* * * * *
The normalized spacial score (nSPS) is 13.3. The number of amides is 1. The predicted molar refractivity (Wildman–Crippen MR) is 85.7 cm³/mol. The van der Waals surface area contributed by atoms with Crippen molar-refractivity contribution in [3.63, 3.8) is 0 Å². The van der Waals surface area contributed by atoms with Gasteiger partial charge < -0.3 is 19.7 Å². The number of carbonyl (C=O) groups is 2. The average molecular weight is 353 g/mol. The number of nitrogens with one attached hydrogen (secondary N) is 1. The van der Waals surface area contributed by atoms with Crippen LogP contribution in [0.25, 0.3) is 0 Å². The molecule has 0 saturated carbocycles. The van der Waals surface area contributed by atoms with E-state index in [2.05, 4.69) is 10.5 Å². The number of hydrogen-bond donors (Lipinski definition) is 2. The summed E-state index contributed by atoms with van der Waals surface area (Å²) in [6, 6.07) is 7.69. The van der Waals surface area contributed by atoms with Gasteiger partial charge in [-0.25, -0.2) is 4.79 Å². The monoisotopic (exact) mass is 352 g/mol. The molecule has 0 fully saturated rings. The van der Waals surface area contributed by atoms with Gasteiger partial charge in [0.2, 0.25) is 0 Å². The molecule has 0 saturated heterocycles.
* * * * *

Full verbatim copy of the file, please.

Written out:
The normalized spacial score (nSPS) is 13.3. The number of amides is 1. The predicted molar refractivity (Wildman–Crippen MR) is 85.7 cm³/mol. The van der Waals surface area contributed by atoms with Crippen molar-refractivity contribution in [3.63, 3.8) is 0 Å². The van der Waals surface area contributed by atoms with Gasteiger partial charge < -0.3 is 19.7 Å². The number of carbonyl (C=O) groups is 2. The average molecular weight is 353 g/mol. The number of nitrogens with one attached hydrogen (secondary N) is 1. The van der Waals surface area contributed by atoms with Crippen LogP contribution in [0.25, 0.3) is 0 Å². The molecule has 0 saturated carbocycles. The van der Waals surface area contributed by atoms with E-state index in [2.05, 4.69) is 10.5 Å². The number of hydrogen-bond donors (Lipinski definition) is 2. The summed E-state index contributed by atoms with van der Waals surface area (Å²) in [6, 6.07) is 7.69. The van der Waals surface area contributed by atoms with Gasteiger partial charge in [-0.25, -0.2) is 4.79 Å². The monoisotopic (exact) mass is 352 g/mol. The molecule has 0 fully saturated rings. The van der Waals surface area contributed by atoms with Gasteiger partial charge in [0.2, 0.25) is 0 Å². The molecule has 0 saturated heterocycles.